Key by red signal, sometimes 2 red signals, happened everyday before the 1995 accident. A hot spot was Coxwell station when a train driver finished a shift, the new driver didn't show up on time so the train could stay in the platform for over 10 minutes. The driver in behind became impatient so he could begin to key by the first red signal in the first 2 minutes of waiting, then the second red signal and got closer to the tail end of Coxwell station until he found enough room for the first door of his car to open so the driver, the guard (came from the 5th car) and passengers on lead car could "escape".

Link to comment
Share on other sites

On 7/12/2021 at 1:25 PM, Wayside Observer said:

The big thrust of it was the reinstallation of a lot of negative return cabling from the track to the substations in a number of places on the oldest sections of the line.

Why was the negative return cabling returned in the first place?

Link to comment
Share on other sites

2 minutes ago, M. Parsons said:

Why was the negative return cabling returned in the first place?

That's what I could never figure out.

The power study report said that all this negative return cabling would need to be reinstalled but never said when or why it was removed.  Passing traction current return through the earth is seriously bad news because of what electrolytic corrosion does to every piece of underground utility infrastructure that's in the way so it never made sense to me why the TTC would go to the expense and trouble of removing it.  Something must have gotten confused between the technical staff and whoever wrote the report.

  • Thanks 1
Link to comment
Share on other sites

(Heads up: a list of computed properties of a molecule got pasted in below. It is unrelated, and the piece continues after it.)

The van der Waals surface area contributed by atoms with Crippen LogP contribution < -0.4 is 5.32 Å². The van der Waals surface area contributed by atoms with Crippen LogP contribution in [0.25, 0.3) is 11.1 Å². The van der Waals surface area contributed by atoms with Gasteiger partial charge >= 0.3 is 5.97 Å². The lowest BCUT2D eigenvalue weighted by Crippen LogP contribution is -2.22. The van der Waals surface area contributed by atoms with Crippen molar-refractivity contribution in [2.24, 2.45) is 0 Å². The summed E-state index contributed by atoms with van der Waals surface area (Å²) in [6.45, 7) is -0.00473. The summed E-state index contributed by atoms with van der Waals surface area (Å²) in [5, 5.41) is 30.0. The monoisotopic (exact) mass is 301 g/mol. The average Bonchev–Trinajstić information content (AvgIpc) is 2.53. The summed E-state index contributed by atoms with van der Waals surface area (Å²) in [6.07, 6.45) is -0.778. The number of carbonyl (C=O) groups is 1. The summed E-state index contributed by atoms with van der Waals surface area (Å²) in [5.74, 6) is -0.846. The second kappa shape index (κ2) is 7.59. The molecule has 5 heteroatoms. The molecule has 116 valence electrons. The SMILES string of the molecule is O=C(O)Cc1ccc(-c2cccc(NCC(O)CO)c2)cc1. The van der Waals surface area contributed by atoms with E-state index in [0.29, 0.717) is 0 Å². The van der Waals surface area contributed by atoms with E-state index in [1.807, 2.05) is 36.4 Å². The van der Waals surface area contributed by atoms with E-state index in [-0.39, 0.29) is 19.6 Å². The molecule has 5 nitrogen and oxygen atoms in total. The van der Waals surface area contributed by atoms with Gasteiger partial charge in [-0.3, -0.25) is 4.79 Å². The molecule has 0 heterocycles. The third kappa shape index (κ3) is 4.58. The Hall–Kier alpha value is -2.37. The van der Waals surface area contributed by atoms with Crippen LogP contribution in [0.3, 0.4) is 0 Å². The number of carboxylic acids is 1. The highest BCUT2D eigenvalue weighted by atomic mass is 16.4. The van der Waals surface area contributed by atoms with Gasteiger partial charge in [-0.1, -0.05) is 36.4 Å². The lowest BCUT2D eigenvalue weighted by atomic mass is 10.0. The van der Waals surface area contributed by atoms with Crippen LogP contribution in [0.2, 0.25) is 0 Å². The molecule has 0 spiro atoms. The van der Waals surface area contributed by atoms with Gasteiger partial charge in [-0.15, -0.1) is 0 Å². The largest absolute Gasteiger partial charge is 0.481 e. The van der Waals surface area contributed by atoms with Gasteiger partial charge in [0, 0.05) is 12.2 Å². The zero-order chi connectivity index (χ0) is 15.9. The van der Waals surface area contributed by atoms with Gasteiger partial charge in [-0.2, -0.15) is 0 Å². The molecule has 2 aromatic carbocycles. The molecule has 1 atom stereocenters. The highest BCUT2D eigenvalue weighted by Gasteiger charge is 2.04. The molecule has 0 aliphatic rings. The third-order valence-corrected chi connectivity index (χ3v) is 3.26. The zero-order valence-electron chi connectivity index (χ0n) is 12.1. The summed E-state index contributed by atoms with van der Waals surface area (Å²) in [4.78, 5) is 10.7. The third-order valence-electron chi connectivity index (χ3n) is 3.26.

• 3 weeks later...
21 hours ago, Orion V said:

There's no rides this season at this place it seems but the admission price is 50% as a result.

Hopefully next year they'll open the rides back up.

It's Ontario.

I don't know what else to say.

All of the American trolley museums I know of are open and giving rides.  I don't know of any south of the border that are closed or open but not giving rides.  Fort Edmonton Park is open and giving rides.  Semipro football is going in the US.  The Alberta Football League is playing.  The Maritime league is playing and so is Quebec.  Not Ontario.  Last year, a bunch of guys relocated to Quebec because they played but this year their league banned players from Ontario.  The end result was that a bunch of players from the Greater Toronto Area who were able to carpooled to Alberta once they opened up and the season got scheduled and a bunch of teams have got large benches stuffed with guys who relocated from Ontario for the summer in order to be able to play.

And that's pretty much the bottom line.  It's down to how Ontario clamped down on everything so hard for so long, everything got cancelled with very little getting reinstated this year and the result's been the broad cancellation of summer 2021 on top of summer 2020.  The football example is perfect:  If you want to do summer stuff, you can, just not here.

  • Sad 1
Link to comment
Share on other sites

  • 3 weeks later...

I find that today's trains feel slower on the Yonge line than the H cars. But is that due to better sound insulation and they dont hunt the tracks like the old cars used to?